Combining ultrasound data and MBV for selection tools
The world is rapidly changing. Technologies that were barely imagined just a few years ago have become a normal way of life.
Genomics is the new buzz word for beef, and research into the genetic make-up of cattle holds great promise. But no new science is complete without practical context, and in beef selection and production, that means measuring physical attributes, or phenotypes, to assess end result.
Larry Kuehn, research geneticist in the Genetics and Breeding Research Unit of the U.S. Meat Animal Research Center (US- MARC), part of the USDA Agricultural Research Service, makes the case for continuing to collect phenotypes, beginning with the limitations of genotypic data. “Genomic-enhanced expected progeny differences (EPDs) show a decent amount of accuracy, but they’re not perfect,” he explains. “Ultrasound measurements provide sources of variation in actual carcass merit in addition to that provided by the genomic tests; and that contributes a substantial amount of accuracy.”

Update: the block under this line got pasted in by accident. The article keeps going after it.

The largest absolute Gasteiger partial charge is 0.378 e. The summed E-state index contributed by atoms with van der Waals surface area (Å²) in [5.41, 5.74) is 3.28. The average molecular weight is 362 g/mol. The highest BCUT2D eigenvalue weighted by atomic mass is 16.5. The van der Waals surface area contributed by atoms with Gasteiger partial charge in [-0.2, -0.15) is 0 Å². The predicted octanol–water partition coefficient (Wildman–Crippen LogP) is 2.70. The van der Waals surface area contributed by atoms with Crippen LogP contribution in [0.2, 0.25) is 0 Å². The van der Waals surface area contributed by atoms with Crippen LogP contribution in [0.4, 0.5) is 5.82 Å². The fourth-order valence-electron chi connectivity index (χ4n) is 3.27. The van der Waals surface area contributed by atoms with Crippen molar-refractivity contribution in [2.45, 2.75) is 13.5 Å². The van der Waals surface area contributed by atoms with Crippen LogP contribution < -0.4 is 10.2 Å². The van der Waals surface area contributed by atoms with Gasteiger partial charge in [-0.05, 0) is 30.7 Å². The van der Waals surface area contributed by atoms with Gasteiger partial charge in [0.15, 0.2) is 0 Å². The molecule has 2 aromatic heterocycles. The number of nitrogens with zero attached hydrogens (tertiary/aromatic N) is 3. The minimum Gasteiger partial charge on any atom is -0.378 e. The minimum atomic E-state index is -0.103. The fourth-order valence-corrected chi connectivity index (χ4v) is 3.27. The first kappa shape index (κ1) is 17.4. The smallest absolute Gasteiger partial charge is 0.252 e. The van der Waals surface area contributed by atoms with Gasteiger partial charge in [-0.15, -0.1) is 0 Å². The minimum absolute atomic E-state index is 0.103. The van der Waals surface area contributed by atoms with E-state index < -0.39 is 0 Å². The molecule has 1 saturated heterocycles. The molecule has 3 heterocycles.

Kuehn’s colleague Mark Thallman, also a research geneticist at USMARC, adds: “Current genomic tests are reported in the form of molecular breeding values (MBVs), which are similar to EPDs, but based on DNA tests instead of phenotypes. In the national cattle evaluation system, MBVs are merged with phenotypes and pedigree to produce EPDs. The DNAbased approaches are an exciting development, but currently we’re accounting for relatively minor proportions of genetic variations with them. We still get better accuracy by accounting for more of that variation by including additional sources of information.”